In 2007 the executive director of the New Jersey Redevelopment Authority, Leslie Anderson, launched the Redevelopment Training Institute to create a better understanding of redevelopment for profit and nonprofit entities, particularly in small towns.

The institute provides a basic level of training on development through three four-day core courses: redevelopment and planning law; real estate finance, including the nuts and bolts of putting a deal together; and real estate development, from planning to construction and project management.

“These classes bring in seasoned professionals to provide insight and knowledge about the subject matter,” says #b#Craig Sawyer#/b#, founder of South Orange-based Equitable Development Consultants, which does consulting work for the authority.

Discerning a need for people to take an objective assessment of a potential project before they invest funds and time, the institute has planned a new course on real estate project feasibility. Sawyer coordinated this class and will present a case study on Monday and Tuesday, November 8 and 9, from 8:30 a.m. to 4 p.m. at New Jersey Network, 25 South Stockton Street in Trenton.

Other presenters include #b#Richard Polton#/b# of Value Research Group; #b#Marta Person Villa#/b#, broker at Square Foot Realty; #b#Ronald Ladell#/b#, vice president of AvalonBay Communities Inc.; and #b#William O’Dea#/b#, deputy executive director of the Elizabeth Development Company. Cost: $150. Call 609-292-003.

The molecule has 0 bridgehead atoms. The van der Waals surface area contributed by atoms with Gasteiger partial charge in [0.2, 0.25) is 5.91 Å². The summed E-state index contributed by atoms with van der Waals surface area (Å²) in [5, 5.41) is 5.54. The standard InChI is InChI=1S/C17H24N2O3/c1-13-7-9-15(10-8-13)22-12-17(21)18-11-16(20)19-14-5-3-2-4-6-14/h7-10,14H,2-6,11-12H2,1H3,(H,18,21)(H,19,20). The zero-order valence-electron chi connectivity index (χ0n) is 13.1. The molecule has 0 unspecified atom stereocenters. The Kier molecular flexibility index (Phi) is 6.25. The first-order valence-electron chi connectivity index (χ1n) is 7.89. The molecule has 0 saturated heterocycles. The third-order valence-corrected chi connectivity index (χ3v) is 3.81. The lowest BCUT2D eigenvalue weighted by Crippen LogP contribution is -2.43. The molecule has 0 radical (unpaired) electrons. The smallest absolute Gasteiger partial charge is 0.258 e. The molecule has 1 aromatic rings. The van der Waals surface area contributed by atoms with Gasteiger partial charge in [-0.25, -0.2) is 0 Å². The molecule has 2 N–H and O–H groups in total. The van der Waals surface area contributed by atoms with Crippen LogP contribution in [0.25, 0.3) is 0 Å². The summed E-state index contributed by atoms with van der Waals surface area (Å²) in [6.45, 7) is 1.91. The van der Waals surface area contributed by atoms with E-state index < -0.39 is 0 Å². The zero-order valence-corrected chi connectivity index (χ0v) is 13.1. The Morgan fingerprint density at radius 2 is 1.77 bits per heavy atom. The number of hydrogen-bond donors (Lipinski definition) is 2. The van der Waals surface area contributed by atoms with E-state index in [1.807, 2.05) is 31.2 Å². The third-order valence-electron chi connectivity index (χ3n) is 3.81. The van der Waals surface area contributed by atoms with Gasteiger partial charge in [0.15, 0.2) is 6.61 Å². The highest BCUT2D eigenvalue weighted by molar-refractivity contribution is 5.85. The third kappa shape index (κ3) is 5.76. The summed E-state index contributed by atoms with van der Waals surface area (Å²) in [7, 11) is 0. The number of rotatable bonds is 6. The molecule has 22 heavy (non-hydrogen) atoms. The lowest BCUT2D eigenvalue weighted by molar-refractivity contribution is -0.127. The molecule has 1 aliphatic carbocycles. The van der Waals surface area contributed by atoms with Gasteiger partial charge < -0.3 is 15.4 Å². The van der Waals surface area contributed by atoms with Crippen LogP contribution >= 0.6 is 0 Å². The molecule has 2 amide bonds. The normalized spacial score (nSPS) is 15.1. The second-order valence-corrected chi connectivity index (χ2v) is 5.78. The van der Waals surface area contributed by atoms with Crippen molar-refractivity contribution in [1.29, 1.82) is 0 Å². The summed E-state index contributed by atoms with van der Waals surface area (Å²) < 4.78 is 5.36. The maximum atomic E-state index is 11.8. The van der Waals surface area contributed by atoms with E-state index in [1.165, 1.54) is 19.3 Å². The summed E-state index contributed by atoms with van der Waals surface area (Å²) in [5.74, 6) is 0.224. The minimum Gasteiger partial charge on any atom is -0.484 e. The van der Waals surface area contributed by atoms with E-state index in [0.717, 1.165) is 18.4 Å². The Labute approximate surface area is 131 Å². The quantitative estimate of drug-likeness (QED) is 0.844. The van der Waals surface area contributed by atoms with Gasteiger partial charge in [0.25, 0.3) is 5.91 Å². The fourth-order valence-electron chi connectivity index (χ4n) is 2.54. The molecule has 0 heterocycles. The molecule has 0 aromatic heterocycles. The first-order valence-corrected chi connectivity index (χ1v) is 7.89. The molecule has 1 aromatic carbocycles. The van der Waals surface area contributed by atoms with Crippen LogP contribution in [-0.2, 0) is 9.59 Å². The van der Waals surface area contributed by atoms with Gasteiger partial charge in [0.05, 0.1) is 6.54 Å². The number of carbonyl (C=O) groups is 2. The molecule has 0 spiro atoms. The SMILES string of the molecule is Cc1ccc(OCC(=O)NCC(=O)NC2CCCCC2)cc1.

Sawyer reviews some of the steps a developer should take before committing to a project:

#b#Check data sources about the market#/b#. For large projects, a lender will require a detailed market analysis, and developers may hire a third party to help. But for smaller projects, says Sawyer, much can be done by the owner or principal. The first step is to explore public information, from zoning laws and master plans to redevelopment plans, tax rates, and the strength of the area’s school system. One proprietary source that Sawyer recommends,, packages real estate information and includes data on ownership, recent and historical sales data, appraised values, tax rates, comparables in an area, and photo thumbnails.